Jump ahead a decade-and-a-half and the boys end up at the same high school. Luke's kid, Jason (Dane DeHaan, Chronicle), is nearing burnout. The distance between him and his dad has left him without the guidance he wants and resenting the parental supervision he does get, regardless of how good it is. Across town, Avery hasn't been there for his boy, AJ (Emory Cohen, TV's Smash), either. While the father has been climbing the political ladder, the son has been getting involved in drugs and thug posturing. AJ and Jason tussle, carrying on the tradition begun by their dads, and part of a bundle of heavy-handed, contrived coincidences that mar much of The Place Beyond the Pines's second half. Cianfrance and co-writers Ben Coccio and Darius Marder seem to have only a fumbling grasp for metaphor and mistake repetition for thematic resonance.
Even so, take a step back and appreciate The Place Beyond the Pines as the kind of old fashioned literary epic I referenced at the outset, and there is actually quite a bit worth watching here, even if the best material is front loaded with the adults. Both Avery and Luke are faced with difficult choices, and the moral quandaries on both sides of the tracks are not nearly as cut and dried as they appear on the surface. Bradley Cooper is particularly suited for the ethical conflicts he encounters on the police force. As an actor, he delivers his clearest, least affected performance to date. Cooper has often gotten by on his good looks, but since there is nothing pretty about Avery or the life he makes for himself, not even as he adopts the trappings of success, the actor gets little opportunity to mug for the camera.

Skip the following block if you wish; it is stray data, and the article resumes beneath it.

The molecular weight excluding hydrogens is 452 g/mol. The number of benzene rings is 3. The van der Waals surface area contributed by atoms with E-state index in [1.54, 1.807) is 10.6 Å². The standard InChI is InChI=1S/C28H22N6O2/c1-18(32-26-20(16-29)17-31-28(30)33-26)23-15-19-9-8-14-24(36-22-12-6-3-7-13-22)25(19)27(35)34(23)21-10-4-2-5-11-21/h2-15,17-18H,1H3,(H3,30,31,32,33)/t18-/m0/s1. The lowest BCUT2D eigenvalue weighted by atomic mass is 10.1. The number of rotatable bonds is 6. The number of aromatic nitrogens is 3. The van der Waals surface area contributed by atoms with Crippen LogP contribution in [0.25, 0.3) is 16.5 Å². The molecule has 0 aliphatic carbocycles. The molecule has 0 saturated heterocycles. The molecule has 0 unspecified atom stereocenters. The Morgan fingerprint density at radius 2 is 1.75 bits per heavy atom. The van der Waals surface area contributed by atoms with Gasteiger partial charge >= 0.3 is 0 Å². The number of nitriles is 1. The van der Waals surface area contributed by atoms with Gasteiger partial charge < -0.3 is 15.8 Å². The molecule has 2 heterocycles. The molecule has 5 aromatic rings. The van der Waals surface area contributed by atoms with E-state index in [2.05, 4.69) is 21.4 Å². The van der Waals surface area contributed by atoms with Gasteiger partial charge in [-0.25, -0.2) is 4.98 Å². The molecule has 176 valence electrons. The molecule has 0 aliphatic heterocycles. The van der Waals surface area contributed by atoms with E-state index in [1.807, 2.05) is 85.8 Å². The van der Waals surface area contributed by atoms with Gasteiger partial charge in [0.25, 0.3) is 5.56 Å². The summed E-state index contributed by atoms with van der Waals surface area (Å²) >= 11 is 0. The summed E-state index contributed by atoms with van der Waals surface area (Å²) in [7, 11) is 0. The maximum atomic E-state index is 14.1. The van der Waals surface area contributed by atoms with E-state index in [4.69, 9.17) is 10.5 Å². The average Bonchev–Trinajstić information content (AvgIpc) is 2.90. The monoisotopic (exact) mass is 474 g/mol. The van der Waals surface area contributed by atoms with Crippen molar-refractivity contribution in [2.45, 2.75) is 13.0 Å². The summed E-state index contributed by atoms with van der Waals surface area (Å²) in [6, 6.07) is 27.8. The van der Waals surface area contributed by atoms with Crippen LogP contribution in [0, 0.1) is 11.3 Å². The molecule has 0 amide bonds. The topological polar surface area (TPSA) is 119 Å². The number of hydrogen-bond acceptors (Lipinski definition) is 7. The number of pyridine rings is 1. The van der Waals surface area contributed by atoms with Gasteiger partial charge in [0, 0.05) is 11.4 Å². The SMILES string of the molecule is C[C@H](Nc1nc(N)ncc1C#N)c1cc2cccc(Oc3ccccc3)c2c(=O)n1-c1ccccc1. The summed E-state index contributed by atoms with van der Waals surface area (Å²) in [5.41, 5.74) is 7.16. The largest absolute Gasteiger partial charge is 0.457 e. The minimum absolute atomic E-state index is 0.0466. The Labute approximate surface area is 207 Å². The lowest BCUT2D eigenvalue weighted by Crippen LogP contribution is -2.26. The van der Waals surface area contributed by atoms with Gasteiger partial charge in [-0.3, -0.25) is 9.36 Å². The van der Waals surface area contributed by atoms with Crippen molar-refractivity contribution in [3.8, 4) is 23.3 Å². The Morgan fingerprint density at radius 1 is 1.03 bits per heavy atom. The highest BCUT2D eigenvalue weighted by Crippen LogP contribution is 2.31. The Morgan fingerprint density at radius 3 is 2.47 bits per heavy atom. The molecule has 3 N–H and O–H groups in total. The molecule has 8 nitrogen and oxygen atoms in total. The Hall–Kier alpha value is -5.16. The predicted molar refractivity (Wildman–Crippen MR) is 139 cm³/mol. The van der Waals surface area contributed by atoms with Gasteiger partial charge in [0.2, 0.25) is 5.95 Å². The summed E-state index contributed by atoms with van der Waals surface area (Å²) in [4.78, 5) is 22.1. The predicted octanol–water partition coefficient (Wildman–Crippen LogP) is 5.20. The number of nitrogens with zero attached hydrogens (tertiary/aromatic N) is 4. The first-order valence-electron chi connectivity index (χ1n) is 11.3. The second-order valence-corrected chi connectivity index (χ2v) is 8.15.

Gosling, on the other hand, isn't nearly as convincing as the bad guy. He's basically playing a variation of his getaway artist from Drive, though where Nicolas Winding Refn designed that character as an Eastwood-esque man of action, doing much and saying little, Cianfrance tends to let his leading man run at the mouth. Luke is the emo cousin to the Driver, too busy showing his hand to play it. Gosling clearly likes the kind of scumbag Cianfrance writes for him, but just like in Blue Valentine, he ends up looking like a movie star trying to shake off his glitzy image by slumming in worn-out T-shirts and idiotic tattoos. It's almost like watching a parody of a method actor.